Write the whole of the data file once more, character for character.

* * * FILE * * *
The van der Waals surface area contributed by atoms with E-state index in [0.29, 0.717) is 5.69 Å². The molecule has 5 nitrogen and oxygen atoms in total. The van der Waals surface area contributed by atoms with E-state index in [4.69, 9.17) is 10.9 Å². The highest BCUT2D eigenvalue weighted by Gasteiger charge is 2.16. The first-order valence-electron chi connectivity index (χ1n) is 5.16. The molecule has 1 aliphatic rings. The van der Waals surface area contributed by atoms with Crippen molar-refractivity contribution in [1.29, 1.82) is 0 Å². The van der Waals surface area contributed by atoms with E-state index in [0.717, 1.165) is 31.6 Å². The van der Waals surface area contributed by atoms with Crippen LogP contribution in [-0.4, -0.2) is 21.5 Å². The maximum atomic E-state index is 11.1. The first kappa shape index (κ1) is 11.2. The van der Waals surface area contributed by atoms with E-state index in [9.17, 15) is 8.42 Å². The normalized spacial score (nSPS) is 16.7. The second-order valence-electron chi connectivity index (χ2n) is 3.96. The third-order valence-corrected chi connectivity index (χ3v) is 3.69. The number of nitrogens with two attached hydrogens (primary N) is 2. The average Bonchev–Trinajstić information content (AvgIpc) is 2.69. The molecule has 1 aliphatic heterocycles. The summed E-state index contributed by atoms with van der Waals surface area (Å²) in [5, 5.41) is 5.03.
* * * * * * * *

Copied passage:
The van der Waals surface area contributed by atoms with E-state index in [0.29, 0.717) is 5.69 Å². The molecule has 5 nitrogen and oxygen atoms in total. The van der Waals surface area contributed by atoms with E-state index in [4.69, 9.17) is 10.9 Å². The highest BCUT2D eigenvalue weighted by Gasteiger charge is 2.16. The first-order valence-electron chi connectivity index (χ1n) is 5.16. The molecule has 1 aliphatic rings. The van der Waals surface area contributed by atoms with Crippen molar-refractivity contribution in [1.29, 1.82) is 0 Å². The van der Waals surface area contributed by atoms with E-state index in [0.717, 1.165) is 31.6 Å². The van der Waals surface area contributed by atoms with Crippen LogP contribution in [-0.4, -0.2) is 21.5 Å². The maximum atomic E-state index is 11.1. The first kappa shape index (κ1) is 11.2. The van der Waals surface area contributed by atoms with E-state index in [9.17, 15) is 8.42 Å². The normalized spacial score (nSPS) is 16.7. The second-order valence-electron chi connectivity index (χ2n) is 3.96. The third-order valence-corrected chi connectivity index (χ3v) is 3.69. The number of nitrogens with two attached hydrogens (primary N) is 2. The average Bonchev–Trinajstić information content (AvgIpc) is 2.69. The molecule has 1 aliphatic heterocycles. The summed E-state index contributed by atoms with van der Waals surface area (Å²) in [5, 5.41) is 5.03.